If we don’t eat right and get proper exercise, our bones can become weak. Learn what factors put you at risk for osteoporosis.

Eat right and move along to keep your bones strong

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As children, many of us were encouraged to eat certain foods because they would help make our bones strong. We were also probably cautioned from doing things that would cause them to break!

However, children are not the only ones who need to be reminded about the importance of keeping our bones strong. Our bones provide support and protect our organs. They also store important minerals, such as calcium and phosphorus, which can be released when needed by the body.

If we don’t eat right and get proper exercise, our bones can become weak. Osteoporosis is a disease in which bone density and quality diminish. The bones become more porous and fragile, greatly increasing the risk of fractures. People with osteoporosis most often break bones in their wrists, spine, and hip.

There are various factors that put people at greater risk of osteoporosis:

  • After 40 years of age, people are not able to replace bone tissue as quickly as it is lost.
  • Women, particularly white and Asian women, are more likely to get osteoporosis.
  • Family history of osteoporosis is another risk factor.

While those factors cannot be controlled, other factors can be, such as diet, exercise and other habits. To reduce your risk, follow a bone healthy diet and exercise regimen, reduce or eliminate alcohol consumption and stop smoking.

Eating a well-balanced diet with foods that are rich in calcium, magnesium and vitamin D can help to keep our bones healthy. Calcium supports the structure of our bones and teeth. Magnesium and vitamin D improve our body’s ability to absorb calcium and aid bone growth. Good sources of calcium include:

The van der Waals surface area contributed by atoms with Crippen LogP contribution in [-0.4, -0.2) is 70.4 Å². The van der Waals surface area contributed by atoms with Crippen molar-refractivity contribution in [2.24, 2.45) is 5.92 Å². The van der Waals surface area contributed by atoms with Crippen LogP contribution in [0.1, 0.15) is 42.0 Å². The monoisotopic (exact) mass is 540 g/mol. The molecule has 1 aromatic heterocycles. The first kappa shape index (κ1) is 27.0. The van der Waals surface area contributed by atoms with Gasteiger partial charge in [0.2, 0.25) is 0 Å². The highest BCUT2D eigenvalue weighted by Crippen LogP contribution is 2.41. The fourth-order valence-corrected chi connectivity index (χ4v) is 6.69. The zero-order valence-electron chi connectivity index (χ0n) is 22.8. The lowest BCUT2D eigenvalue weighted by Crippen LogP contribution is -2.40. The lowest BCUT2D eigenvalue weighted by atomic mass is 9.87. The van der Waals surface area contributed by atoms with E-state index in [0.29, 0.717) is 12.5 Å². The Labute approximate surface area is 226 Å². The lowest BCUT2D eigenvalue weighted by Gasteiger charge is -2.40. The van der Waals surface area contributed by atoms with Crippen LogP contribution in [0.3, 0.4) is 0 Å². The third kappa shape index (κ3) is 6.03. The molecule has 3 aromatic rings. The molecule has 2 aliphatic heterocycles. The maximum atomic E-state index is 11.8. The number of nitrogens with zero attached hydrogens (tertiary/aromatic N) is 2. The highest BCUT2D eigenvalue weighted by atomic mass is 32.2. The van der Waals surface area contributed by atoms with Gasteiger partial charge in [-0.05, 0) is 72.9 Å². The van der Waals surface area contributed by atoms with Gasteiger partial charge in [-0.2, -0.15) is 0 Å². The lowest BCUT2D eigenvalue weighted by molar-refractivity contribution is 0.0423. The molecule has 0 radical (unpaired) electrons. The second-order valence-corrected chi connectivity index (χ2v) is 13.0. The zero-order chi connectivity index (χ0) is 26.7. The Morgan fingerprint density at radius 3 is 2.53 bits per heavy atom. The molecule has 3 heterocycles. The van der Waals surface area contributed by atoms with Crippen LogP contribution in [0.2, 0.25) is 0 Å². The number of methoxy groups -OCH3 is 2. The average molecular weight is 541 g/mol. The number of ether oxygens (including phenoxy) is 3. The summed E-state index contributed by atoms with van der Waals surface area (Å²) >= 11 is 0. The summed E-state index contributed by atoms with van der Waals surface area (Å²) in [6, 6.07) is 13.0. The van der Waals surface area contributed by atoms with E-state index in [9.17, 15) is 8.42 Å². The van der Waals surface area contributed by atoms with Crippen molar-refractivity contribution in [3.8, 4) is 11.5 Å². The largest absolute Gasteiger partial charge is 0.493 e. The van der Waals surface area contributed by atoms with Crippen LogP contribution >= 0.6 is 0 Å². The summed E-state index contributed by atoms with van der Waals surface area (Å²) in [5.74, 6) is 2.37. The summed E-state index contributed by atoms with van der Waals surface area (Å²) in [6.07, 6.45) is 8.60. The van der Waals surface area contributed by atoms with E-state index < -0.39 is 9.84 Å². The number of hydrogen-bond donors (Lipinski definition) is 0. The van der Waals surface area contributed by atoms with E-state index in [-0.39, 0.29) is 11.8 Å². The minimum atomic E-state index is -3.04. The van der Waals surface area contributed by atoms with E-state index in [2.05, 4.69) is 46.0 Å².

• Green leafy vegetables (spinach, kale, okra, broccoli)
  • Dairy products (milk, cheese, yogurt)
  • Chinese cabbage or bok choy
  • Sardines/salmon with edible bones
  • Apricots/figs
  • Nuts (almonds, sesame seeds)
  • Beans/legumes
  • Foods fortified with calcium (Check the labels on tofu, soy milk and orange juice.)

Good sources of magnesium include:

  • Nuts (almonds, cashews, peanuts)
  • Green leafy vegetables (spinach, kale)
  • Soy milk
  • Beans/legumes

Good sources of vitamin D include:

  • Fatty fish (tuna, salmon)
  • Eggs (Vitamin D is in the yolk)
  • Cheese
  • Foods fortified with calcium (Check the labels on cereal, soy milk and orange juice.)

Likewise, proper exercise can help keep our bones strong. Weight-bearing exercises, such as weight training, walking, climbing stairs and dance, are best for bone health. Non-weight bearing exercises, such as swimming and bicycling, are good for cardiovascular health, but they do not provide much benefit to your bones.

Talk to your doctor about bone healthy exercise and foods that are right for you. To learn more about our orthopedic services, visit SentaraOrthopedics.com.